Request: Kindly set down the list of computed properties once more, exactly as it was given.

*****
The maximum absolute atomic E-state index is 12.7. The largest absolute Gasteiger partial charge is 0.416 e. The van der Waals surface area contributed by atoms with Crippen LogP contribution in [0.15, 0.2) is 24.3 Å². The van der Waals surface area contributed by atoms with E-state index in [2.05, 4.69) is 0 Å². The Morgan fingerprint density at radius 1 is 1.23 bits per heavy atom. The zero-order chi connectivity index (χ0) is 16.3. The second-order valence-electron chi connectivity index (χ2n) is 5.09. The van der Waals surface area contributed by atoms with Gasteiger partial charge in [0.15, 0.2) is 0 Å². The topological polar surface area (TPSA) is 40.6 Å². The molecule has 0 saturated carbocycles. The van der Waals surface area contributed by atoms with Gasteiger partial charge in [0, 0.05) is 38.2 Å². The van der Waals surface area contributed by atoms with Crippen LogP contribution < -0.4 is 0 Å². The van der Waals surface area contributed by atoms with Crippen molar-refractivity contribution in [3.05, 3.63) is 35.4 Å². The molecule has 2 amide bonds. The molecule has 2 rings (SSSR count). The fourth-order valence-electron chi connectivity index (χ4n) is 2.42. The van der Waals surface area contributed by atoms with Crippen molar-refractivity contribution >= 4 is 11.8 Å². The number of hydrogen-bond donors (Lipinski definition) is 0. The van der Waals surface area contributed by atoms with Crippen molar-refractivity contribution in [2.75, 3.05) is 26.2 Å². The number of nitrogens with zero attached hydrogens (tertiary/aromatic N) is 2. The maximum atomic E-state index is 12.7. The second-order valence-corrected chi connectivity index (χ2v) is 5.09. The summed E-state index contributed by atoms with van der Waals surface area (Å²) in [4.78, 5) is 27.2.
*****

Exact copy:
The maximum absolute atomic E-state index is 12.7. The largest absolute Gasteiger partial charge is 0.416 e. The van der Waals surface area contributed by atoms with Crippen LogP contribution in [0.15, 0.2) is 24.3 Å². The van der Waals surface area contributed by atoms with E-state index in [2.05, 4.69) is 0 Å². The Morgan fingerprint density at radius 1 is 1.23 bits per heavy atom. The zero-order chi connectivity index (χ0) is 16.3. The second-order valence-electron chi connectivity index (χ2n) is 5.09. The van der Waals surface area contributed by atoms with Gasteiger partial charge in [0.15, 0.2) is 0 Å². The topological polar surface area (TPSA) is 40.6 Å². The molecule has 0 saturated carbocycles. The van der Waals surface area contributed by atoms with Gasteiger partial charge in [0, 0.05) is 38.2 Å². The van der Waals surface area contributed by atoms with Crippen LogP contribution < -0.4 is 0 Å². The van der Waals surface area contributed by atoms with Crippen molar-refractivity contribution in [3.05, 3.63) is 35.4 Å². The molecule has 2 amide bonds. The molecule has 2 rings (SSSR count). The fourth-order valence-electron chi connectivity index (χ4n) is 2.42. The van der Waals surface area contributed by atoms with Crippen molar-refractivity contribution >= 4 is 11.8 Å². The number of hydrogen-bond donors (Lipinski definition) is 0. The van der Waals surface area contributed by atoms with Crippen molar-refractivity contribution in [2.75, 3.05) is 26.2 Å². The number of nitrogens with zero attached hydrogens (tertiary/aromatic N) is 2. The maximum atomic E-state index is 12.7. The second-order valence-corrected chi connectivity index (χ2v) is 5.09. The summed E-state index contributed by atoms with van der Waals surface area (Å²) in [4.78, 5) is 27.2.